I’ve been asked from several people about the process for making the puff pastry for the plum puffs on the Historical Food Fortnightly. If I’m calculating correctly, based on the reactions I’ve gotten, I may be the only person in a 100 mile radius crazy enough to make her own puff pastry. The process itself is not difficult, or even fussy, it’s just really, really time-consuming. It takes a few hours to do it completely. That said, the results were so incredible that it’s definitely something I’ll be trying again.
As I mentioned in my original post, I looked at different recipes from different eras and discovered that puff pastry has not changed much in the last 170 years. Good news! I felt comfortable taking some tips and tricks from modern recipes and utilizing them with the historic recipes. Now that I’ve got a handle down on the process, and know that I can in fact make puff pastry, I will probably try a more purist version of a historical recipe, just to test the difference.
I made a simple paste dough of flour and water. You want it to be wet enough to hold, but not so wet that it gets sticky. I set it aside to let the gluten relax.
Next, I chilled the butter. I found a variety of techniques for getting the butter into the dough, but the best technique (modern) I found was to take room-temperature butter, put it between two pieces of cling wrap, and press it down into a flat disc. I did that, and then chilled it. A bit of a cheat, but not so dissimilar from period techniques of putting butter shavings or pats of butter on the dough and folding it up.
Once the butter was chilled, and the dough relaxed, I rolled the dough out. I put the disc of butter on top of the dough, and folded the dough up over the butter so that the butter was completely encased in dough. Mrs. Hale describes it as folding it up like an envelope.
Then, I rolled the dough out to a half an inch. I folded the dough in thirds, turned it 90”, and rolled it out again. This is referred to as a “turn”. I did one more turn, then chilled the dough - the butter was starting to get soft, and the trick for a good puff pastry is to keep the butter from breaking through the dough. So, after every two turns, I chilled it for about half an hour, wrapped in plastic wrap to keep it from drying out. What you’re basically doing is building in each layer with the folds. The more turns you do, the more layers the dough will achieve. Six turns is standard, but more can be had if, I don’t know, you’re under house arrest or an insomniac.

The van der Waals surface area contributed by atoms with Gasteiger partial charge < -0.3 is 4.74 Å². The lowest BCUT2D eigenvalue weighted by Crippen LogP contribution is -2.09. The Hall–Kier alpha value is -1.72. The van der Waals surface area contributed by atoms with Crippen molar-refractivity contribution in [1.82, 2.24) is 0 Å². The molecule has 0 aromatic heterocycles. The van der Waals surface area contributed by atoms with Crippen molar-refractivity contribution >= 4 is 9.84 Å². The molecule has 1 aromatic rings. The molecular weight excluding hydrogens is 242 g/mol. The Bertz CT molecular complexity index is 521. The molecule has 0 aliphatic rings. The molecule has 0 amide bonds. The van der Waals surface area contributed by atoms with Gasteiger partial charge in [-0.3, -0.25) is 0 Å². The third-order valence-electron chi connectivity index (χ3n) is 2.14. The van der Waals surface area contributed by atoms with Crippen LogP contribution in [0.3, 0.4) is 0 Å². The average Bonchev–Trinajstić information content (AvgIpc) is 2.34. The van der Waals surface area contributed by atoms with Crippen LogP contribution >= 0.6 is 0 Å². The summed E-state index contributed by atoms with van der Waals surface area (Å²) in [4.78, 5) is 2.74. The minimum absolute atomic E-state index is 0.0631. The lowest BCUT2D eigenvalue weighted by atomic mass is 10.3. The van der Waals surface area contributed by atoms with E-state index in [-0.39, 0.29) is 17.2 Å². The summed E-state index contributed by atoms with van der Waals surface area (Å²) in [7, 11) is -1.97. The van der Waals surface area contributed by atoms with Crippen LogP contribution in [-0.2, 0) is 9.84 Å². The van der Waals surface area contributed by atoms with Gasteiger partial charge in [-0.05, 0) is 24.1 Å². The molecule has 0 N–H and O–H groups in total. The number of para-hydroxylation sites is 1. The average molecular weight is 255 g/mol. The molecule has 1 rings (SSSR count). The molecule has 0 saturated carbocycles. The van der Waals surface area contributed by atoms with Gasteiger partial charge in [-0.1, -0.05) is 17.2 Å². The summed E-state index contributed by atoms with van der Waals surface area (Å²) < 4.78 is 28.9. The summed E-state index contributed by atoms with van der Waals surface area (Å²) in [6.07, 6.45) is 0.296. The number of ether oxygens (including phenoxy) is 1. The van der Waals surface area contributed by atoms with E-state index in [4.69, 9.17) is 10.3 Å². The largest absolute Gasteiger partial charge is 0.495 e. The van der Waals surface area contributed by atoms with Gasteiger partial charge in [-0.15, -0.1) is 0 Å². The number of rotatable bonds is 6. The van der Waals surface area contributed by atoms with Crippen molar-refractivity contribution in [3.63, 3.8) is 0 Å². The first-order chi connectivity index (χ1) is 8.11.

One last chill, and you’re ready to cut out. Cutting out in circles makes a ton of waste. It was sad. I baked them at 400 degrees - you need a hot oven to get enough puff. I was concerned about going any hotter (my apartment oven is a bit unreliable) but I think next time I’d bump it up to 425 to get even more rise. I baked them for 15 minutes on baking sheets lined with parchment. Once they’re baked, you need to leave them untouched as they lighten/harden. Think of it like a meringue or something - it needs to cool.
So that’s it! It’s pretty simple, as long as you stick to the rules and have enough time and space to make it. I think the key is plenty of chilling between turns, to keep the butter manageable.